Format

Send to

Choose Destination
Health Psychol. 2015 Jan;34(1):1-9. doi: 10.1037/hea0000099. Epub 2014 Aug 18.

Associations between socioeconomic status and obesity in diverse, young adolescents: variation across race/ethnicity and gender.

Author information

1
Psychological Sciences and Health Sciences Research Institute, University of California, Merced.
2
RAND Corporation.
3
Prevention Research Center, University of Texas School of Public Health.
4
Division of General Pediatrics, Boston Children's Hospital.

Abstract

OBJECTIVE:

This study examined the association between socioeconomic status (SES) and obesity risk during early adolescence, ages 10-13 years, and whether this association is present in different racial/ethnic and gender groups during 2 time points in early adolescence.

METHOD:

Data were from the Healthy Passages study, which enrolled 4,824 African American, Hispanic, and White 5th graders (ages 10-11) in a population-based, longitudinal study conducted in 3 U.S. metropolitan areas, and assessed them again 2 years later. Weight status was classified from measured body mass index using standard criteria into nonobese and obese (27% in 5th grade). SES was indexed based on highest education attainment in the household.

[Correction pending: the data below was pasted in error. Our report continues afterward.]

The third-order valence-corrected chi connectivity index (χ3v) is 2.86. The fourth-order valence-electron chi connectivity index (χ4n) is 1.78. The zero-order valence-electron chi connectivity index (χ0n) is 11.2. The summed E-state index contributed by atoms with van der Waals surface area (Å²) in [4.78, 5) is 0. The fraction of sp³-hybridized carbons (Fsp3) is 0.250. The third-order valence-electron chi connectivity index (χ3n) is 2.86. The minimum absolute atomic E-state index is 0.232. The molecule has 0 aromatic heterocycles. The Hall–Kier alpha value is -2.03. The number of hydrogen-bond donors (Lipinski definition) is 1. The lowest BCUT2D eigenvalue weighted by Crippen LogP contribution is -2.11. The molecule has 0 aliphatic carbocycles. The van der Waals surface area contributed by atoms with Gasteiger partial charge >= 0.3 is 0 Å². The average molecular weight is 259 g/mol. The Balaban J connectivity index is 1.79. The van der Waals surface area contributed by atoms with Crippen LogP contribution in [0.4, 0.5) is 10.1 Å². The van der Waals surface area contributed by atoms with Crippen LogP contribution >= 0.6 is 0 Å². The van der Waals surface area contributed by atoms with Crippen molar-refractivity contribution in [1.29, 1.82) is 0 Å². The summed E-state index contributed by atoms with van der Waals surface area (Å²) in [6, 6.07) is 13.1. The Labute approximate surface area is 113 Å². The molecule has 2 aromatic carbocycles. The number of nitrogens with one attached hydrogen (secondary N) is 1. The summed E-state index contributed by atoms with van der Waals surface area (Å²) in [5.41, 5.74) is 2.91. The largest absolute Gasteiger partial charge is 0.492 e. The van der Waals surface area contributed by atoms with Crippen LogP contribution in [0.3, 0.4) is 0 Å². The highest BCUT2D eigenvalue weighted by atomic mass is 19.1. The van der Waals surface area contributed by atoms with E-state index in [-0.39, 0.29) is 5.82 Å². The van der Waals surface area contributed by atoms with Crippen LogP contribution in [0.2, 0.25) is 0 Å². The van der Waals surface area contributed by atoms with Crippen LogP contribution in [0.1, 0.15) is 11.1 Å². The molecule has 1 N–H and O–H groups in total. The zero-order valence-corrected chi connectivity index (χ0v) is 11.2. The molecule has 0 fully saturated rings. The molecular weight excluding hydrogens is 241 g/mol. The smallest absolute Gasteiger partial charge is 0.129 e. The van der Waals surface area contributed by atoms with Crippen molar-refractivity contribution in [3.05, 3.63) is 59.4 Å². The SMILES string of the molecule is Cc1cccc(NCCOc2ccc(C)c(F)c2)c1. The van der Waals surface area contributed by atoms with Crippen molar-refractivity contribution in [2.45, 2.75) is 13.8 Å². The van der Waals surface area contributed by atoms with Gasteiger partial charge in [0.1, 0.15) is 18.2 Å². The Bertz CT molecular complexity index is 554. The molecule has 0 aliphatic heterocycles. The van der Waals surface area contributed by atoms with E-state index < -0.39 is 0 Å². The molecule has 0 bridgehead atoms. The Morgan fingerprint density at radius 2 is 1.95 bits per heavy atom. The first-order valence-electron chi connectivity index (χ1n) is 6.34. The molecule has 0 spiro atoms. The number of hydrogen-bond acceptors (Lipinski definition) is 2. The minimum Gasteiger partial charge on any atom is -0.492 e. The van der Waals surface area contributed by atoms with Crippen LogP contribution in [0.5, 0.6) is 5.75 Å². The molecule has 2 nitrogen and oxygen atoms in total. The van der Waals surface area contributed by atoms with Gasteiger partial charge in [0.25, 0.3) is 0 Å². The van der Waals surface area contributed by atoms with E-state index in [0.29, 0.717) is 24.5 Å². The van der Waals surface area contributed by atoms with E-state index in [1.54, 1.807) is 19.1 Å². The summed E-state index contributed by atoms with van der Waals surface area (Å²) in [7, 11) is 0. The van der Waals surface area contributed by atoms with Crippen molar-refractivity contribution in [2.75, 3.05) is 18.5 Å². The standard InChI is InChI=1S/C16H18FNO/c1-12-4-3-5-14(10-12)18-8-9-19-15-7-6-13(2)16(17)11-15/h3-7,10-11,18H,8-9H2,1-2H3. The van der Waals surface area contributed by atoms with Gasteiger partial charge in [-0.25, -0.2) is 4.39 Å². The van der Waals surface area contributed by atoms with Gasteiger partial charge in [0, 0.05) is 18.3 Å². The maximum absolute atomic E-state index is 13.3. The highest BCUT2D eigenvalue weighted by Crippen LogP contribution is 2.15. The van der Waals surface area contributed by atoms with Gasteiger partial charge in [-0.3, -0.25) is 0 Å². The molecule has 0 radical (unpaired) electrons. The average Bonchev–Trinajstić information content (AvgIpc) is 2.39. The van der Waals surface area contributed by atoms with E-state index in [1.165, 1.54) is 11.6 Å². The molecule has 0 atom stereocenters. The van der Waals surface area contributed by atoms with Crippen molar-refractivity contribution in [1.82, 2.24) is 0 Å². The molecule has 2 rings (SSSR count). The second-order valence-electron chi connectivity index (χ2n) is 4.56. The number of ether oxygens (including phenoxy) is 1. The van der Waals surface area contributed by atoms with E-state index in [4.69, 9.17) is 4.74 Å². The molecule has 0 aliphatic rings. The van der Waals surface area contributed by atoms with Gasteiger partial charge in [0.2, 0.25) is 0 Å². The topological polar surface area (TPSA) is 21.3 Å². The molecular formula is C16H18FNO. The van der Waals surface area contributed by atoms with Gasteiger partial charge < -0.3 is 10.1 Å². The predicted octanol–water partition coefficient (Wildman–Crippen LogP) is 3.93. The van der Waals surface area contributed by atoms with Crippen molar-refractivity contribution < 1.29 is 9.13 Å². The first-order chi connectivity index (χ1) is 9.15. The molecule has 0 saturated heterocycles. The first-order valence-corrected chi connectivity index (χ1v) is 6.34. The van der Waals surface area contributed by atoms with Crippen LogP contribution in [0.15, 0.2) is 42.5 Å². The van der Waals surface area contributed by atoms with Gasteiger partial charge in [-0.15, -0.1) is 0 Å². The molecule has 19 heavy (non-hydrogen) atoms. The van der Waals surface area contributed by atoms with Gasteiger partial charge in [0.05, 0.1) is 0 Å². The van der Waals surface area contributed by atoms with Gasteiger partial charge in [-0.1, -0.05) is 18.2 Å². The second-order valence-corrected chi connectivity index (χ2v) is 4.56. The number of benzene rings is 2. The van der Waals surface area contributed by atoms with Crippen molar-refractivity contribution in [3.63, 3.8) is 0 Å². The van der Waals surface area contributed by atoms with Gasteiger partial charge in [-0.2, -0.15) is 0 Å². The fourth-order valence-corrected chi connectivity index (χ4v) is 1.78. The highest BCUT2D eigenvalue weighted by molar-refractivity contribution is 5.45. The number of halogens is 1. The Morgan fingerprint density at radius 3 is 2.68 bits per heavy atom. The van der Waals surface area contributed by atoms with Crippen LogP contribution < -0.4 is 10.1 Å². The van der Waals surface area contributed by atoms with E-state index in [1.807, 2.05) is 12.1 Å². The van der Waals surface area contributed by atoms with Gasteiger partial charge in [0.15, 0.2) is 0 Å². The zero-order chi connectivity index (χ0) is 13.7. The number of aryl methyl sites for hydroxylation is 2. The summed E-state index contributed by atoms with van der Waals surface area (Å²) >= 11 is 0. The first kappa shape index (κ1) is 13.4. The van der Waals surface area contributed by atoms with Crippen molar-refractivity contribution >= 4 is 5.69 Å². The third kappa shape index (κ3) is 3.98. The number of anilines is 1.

RESULTS:

Youth in the highest SES had a significantly lower prevalence of obesity than those of lower SES at both 5th and 7th grades when disregarding race/ethnicity. Within-racial/ethnic group analyses mostly confirmed this pattern for Hispanic and White youth, but not for African American youth. When also considering gender, the SES differential in obesity risk was more pronounced among White girls and 5th-grade Hispanic boys.

CONCLUSION:

Growing up in a high SES home, marked by having a member with at least a college degree, is associated with lower risk for obesity among Hispanic and White youth. For African American youth, there appears to be no association between SES and obesity. Thus the health advantage generally attributed to higher SES does not appear consistently across racial/ethnic groups for obesity in youth. Further research should identify influences on weight status beyond SES, especially among African American youth.

PMID:
25133824
DOI:
10.1037/hea0000099
[Indexed for MEDLINE]
Free full text

Supplemental Content

Full text links

Icon for American Psychological Association Icon for eScholarship, California Digital Library, University of California
Loading ...
Support Center